Time trial and the Tourmalet – Rouleur

After a huge successful inaugural edition, the Tour de France Femmes will return in 2023 with a similar format that worked so well last year.

Once again there will be a total of eight stages, beginning on the day the men’s Tour de France finishes, and once again the key GC contests will take place during the final weekend of racing.

But there are also several tweaks from last year’s race that will make the contest for overall victory significantly different, as well as taking more steps to establish a distinct identity for the race.

Tour de France Femmes 2023 Map and route

Firstly, the race will break the shackles that tie it to the men’s race by beginning in Clermont-Ferrand rather than Paris, meaning it will open as a stand-alone event rather than one held concurrently with the finale of the men on the Champs- Élysées. This will also make for a less predictable opener, with enough climbs to encourage attacks and swing the advantage away from the sprinters, giving the punchier ccompetitors a chance to wear the first yellow jersey handed out.

As for the long-term race for yellow, this time anyone hoping to win it will need to negotiate a time trial stage. A 22km route in Pau will end the Tour after last year’s edition was notably lacking in any kilometers against the clock, giving this year’s route a more complete, rounded feel to it.

Above all, though, it’s the Col du Tourmalet that will most determine the final outcome of the overall classification. That’s the feature of the route that has attracted the headlines, and understandably so — though last year’s Planche des Belles Filles came with a reputation due to its recent inclusions in the men’s Tour, it pales in comparison to the truly awesome Tourmalet in terms of both difficulty and history.

That stage is likely to be the deafening moment of the race, but to get there the riders must trek through the hilly terrain of the Massif Central for several difficult stages. It’s hard to find any nailed-on days for the sprinters, with most stages featuring at least some climbing to complicated matters. Though there’s no single climbing test that can even come close to comparing with the Tourmalet, there are opportunities here for plenty of exciting GC action.

For anyone who’s not confident of winning on the Tourmalet (in other words, anyone who’s not defending champion Annemiek van Vleuten), attacks in these stages, whether opportunist or carefully planned-out, might just be their best chance of glory. The final weekend is the box office attraction, but this is a Tour where the battle for the yellow jersey will be conducted from start to finish.

TOUR DE FRANCE FEMMES 2023 – STAGE ONE: CLERMONT-FERRAND > CLERMONT-FERRAND, 124KM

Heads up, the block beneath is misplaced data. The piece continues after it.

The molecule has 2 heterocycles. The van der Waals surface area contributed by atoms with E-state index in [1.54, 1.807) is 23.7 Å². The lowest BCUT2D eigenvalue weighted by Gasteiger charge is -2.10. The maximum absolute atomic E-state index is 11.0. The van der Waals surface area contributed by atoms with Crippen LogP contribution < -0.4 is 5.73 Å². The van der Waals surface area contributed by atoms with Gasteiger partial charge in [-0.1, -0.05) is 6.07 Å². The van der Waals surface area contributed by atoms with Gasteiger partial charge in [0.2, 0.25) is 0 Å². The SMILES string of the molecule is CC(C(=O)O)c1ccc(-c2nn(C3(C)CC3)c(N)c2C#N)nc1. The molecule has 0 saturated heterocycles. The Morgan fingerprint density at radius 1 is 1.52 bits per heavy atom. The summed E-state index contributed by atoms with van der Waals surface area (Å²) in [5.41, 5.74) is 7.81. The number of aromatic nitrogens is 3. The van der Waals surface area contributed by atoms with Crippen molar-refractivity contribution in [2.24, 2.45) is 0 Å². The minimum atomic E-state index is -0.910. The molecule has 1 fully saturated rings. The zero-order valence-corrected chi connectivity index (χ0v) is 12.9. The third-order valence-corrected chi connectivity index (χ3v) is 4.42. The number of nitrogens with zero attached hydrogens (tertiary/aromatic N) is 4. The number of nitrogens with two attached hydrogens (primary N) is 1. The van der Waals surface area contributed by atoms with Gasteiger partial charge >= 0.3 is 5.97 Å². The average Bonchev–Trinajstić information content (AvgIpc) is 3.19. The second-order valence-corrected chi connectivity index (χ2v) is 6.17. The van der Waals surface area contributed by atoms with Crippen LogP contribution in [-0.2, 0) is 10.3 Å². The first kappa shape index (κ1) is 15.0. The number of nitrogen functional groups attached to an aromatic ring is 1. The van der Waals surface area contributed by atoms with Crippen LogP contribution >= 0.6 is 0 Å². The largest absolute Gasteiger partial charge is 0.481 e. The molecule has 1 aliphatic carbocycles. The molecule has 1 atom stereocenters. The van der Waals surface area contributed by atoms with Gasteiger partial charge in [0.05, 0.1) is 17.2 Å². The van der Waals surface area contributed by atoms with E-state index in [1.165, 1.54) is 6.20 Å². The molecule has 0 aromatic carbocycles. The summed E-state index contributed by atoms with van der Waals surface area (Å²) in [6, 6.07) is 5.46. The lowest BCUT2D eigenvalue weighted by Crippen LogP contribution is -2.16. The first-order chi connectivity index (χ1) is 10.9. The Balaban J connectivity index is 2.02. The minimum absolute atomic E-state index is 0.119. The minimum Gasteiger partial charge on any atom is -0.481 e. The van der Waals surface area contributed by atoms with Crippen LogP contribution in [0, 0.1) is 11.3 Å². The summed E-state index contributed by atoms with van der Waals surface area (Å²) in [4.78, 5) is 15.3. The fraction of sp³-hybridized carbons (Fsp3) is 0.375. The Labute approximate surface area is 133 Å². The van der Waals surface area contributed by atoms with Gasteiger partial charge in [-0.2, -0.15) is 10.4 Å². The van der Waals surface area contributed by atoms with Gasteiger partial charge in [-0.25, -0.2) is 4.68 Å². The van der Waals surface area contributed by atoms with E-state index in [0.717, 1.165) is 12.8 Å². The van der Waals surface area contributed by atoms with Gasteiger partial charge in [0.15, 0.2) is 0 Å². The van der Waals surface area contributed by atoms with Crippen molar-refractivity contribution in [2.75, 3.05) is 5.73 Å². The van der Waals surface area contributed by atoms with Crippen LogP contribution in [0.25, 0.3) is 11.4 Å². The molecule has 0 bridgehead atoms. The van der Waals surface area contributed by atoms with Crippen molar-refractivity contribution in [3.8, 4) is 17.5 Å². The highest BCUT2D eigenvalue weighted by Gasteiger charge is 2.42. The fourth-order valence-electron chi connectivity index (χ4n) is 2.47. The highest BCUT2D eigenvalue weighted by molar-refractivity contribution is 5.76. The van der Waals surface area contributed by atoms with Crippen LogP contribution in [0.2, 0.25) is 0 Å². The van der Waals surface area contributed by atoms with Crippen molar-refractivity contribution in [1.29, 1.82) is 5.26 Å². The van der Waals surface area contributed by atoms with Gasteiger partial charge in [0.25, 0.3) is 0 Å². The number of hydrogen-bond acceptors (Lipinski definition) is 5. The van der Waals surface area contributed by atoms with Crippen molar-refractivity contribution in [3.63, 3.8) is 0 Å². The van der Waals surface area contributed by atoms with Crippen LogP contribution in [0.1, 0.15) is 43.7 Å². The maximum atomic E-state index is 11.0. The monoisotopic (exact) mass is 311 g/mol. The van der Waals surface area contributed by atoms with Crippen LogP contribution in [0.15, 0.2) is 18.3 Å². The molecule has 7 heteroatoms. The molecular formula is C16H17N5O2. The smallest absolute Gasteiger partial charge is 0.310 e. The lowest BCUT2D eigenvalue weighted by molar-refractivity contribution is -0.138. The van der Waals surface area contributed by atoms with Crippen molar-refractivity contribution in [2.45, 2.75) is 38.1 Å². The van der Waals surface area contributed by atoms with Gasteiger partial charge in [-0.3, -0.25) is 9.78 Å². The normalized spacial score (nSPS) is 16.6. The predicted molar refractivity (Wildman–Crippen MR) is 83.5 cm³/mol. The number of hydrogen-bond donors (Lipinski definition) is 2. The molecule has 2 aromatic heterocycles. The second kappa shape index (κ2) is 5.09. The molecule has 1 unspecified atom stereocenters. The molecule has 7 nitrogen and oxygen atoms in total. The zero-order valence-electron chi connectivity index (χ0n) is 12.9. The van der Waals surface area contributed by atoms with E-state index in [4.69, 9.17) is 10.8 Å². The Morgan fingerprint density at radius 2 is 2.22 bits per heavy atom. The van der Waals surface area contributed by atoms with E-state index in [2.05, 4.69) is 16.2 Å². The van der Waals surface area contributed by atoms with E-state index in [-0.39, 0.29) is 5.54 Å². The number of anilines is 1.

As well as a change of location from Paris to Clermont-Ferrand, the opening stage of the second Tour de France Femmes will also see a different outcome from last year’s bunch sprint, with the steep slopes of the Côte de Durtol situated just 9km from the finish likely to determine the first leader of the race.

TOUR DE FRANCE FEMMES 2023 – STAGE TWO: CLERMONT-FERRAND > MAURIAC, 148KM

Constant undulations make this a real testing day in the Massif Central that could even spark some significant GC action, despite the lack of a single really tough climb. Crested just 1.5km from the finish, the Côte de Merlac is going to be pivotal.

TOUR DE FRANCE FEMMES 2023 – STAGE THREE: COLLONGES-LA-ROUGE > MONTIGNAC-LASCAUX, 147KM

Following two unappealing days for the sprinters, stage three is the first probable finish of the race. There are still some tough roads for them to survive early on though, with five categorized climbs included during the first half of the stage.

TOUR DE FRANCE FEMMES 2023 – STAGE FOUR: CAHORS > RODEZ, 177KM

The longest stage by a significant margin, stage five seems designed to be an attractive test of endurance. The first 130km will wear the riders down without seeing much action, after which they must haul their weary legs up a succession of hills favorable to the puncheurs.

TOUR DE FRANCE FEMMES 2023 – STAGE FIVE: ONET-LE-CHÂTEAU > ALBI, 126KM

There’s yet more rolling terrain on the menu during stage five, particularly during the middle section, but a flat final 24km run-in to the finish could mean the sprinters are triumphant in Albi.

TOUR DE FRANCE FEMMES 2023 – STAGE SIX: ALBI > BLAGNAC, 122KM

The second-shortest road stage of the Tour is also one of the flattest. There are four small categorized climbs en route, but not many unclassified rises in between, meaning this should be one last bunch finish for the sprinters.

TOUR DE FRANCE FEMMES 2023 – STAGE SEVEN: LANNEMEZAN > TOURMALET BAGNERES-DE-BIGORRE, 90KM

Whatever time gaps might separate the GC are likely to be obliterated on the mighty Col du Tourmalet, where we can confidently say the overall title will be determined. The stage has been limited to just 90km to ease the difficulty, but there’s still room to include another Pyrenean monster, the Col d’Aspin.

TOUR DE FRANCE FEMMES 2023 – STAGE EIGHT: PAU > PAU, 22KM ITT

Unlike last year’s edition, a time trial will feature in the second Tour de France Femmes. Its mostly flat terrain will aid the specialists, and at 22km it’s long enough to generate late changes if there are still close time gaps despite the Tourmalet.

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